It will eventually be up to individual states to adopt any new safety requirements and take on those costs.
The new call-up follows another day of intensive fighting, in which tank shells struck a U.N. school where Palestinians were sheltering and an airstrike tore through a crowded Gaza shopping area.
Mummies from Ancient Egypt, Peru and the U.S. all show signs of hardened arteries. But why? Researchers say bad hygiene, open hearths and maybe some deeply ingrained genetic factors were to blame.
Votes are set Thursday in both the GOP-led House and Democratic-controlled Senate on bills addressing the young migrants seeking refuge. But the competing bills have little chance of being reconciled.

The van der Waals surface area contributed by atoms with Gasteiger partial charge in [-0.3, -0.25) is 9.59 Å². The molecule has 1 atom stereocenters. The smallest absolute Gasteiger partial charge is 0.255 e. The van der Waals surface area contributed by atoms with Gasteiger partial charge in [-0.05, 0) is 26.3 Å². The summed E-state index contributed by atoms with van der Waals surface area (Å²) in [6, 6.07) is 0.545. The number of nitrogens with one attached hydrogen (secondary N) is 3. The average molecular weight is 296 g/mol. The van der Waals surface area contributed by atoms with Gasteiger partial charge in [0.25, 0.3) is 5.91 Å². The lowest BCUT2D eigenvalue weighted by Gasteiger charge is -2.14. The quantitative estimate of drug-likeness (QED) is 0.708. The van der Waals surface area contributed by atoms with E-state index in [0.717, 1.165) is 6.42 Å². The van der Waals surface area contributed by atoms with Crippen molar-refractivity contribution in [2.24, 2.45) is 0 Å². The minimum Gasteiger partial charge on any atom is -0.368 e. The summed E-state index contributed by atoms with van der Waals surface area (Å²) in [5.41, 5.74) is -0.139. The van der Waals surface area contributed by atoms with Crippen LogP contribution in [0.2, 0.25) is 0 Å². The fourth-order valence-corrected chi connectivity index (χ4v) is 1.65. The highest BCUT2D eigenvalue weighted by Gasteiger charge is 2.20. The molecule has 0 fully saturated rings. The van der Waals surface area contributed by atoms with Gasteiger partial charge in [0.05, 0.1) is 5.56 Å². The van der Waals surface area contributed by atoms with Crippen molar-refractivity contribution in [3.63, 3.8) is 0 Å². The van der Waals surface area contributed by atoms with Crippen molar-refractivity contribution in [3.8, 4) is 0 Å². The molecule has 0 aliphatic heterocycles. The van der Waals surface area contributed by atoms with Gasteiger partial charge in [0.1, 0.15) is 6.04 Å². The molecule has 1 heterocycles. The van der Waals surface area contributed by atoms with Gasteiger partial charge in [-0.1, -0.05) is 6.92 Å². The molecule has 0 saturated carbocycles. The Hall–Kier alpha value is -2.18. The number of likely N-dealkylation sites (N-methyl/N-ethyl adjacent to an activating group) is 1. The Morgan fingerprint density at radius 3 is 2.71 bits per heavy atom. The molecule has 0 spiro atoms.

In Gaza, the price of drinking water has soared, there's little electricity — and another shortage is beginning: people displaced by the fighting are waiting in long lines to get food.
Financial Times reporter Guy Chazan tells Linda Wertheimer that while the world is focused on the crash site of MH17, civilians are dying in battles between the Ukrainian army and pro-Russia rebels.
The Colorado River Basin, which supplies irrigation and groundwater for most of the West, is drying up faster than expected. Part of the problem is a drought-driven over-reliance on groundwater.
More young adults and teens are swapping sun tanning and sightseeing on vacations for working in orphanages, building schools and teaching English abroad.
Congress leaves some significant business unfinished as it goes on break. But the talk of Washington and beyond is Wednesday's vote by House republicans to authorize a lawsuit against President Obama.